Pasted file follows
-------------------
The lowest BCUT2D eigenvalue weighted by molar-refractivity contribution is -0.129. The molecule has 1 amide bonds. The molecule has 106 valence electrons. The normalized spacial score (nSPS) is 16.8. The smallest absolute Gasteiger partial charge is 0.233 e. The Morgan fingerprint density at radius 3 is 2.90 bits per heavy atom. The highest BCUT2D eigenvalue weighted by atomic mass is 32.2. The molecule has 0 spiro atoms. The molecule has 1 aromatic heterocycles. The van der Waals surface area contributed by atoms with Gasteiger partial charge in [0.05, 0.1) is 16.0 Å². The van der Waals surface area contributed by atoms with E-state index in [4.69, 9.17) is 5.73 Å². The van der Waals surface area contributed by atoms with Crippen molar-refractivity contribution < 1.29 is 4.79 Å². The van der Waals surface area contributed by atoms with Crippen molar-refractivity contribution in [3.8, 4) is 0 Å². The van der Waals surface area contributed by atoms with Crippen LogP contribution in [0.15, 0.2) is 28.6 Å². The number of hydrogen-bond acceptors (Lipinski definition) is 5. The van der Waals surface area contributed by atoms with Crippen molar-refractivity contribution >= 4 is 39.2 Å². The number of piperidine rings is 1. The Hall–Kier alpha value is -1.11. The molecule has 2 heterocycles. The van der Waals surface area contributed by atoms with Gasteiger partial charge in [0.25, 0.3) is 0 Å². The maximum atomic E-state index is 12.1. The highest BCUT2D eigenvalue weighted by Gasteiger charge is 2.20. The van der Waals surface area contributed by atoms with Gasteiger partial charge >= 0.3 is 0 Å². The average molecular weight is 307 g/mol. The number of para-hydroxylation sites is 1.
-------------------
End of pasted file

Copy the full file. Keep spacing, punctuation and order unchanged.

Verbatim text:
The lowest BCUT2D eigenvalue weighted by molar-refractivity contribution is -0.129. The molecule has 1 amide bonds. The molecule has 106 valence electrons. The normalized spacial score (nSPS) is 16.8. The smallest absolute Gasteiger partial charge is 0.233 e. The Morgan fingerprint density at radius 3 is 2.90 bits per heavy atom. The highest BCUT2D eigenvalue weighted by atomic mass is 32.2. The molecule has 0 spiro atoms. The molecule has 1 aromatic heterocycles. The van der Waals surface area contributed by atoms with Gasteiger partial charge in [0.05, 0.1) is 16.0 Å². The van der Waals surface area contributed by atoms with E-state index in [4.69, 9.17) is 5.73 Å². The van der Waals surface area contributed by atoms with Crippen molar-refractivity contribution < 1.29 is 4.79 Å². The van der Waals surface area contributed by atoms with Crippen molar-refractivity contribution in [3.8, 4) is 0 Å². The van der Waals surface area contributed by atoms with Crippen LogP contribution in [0.15, 0.2) is 28.6 Å². The number of hydrogen-bond acceptors (Lipinski definition) is 5. The van der Waals surface area contributed by atoms with Crippen molar-refractivity contribution >= 4 is 39.2 Å². The number of piperidine rings is 1. The Hall–Kier alpha value is -1.11. The molecule has 2 heterocycles. The van der Waals surface area contributed by atoms with Gasteiger partial charge in [0.25, 0.3) is 0 Å². The maximum atomic E-state index is 12.1. The highest BCUT2D eigenvalue weighted by Gasteiger charge is 2.20. The van der Waals surface area contributed by atoms with Gasteiger partial charge >= 0.3 is 0 Å². The average molecular weight is 307 g/mol. The number of para-hydroxylation sites is 1.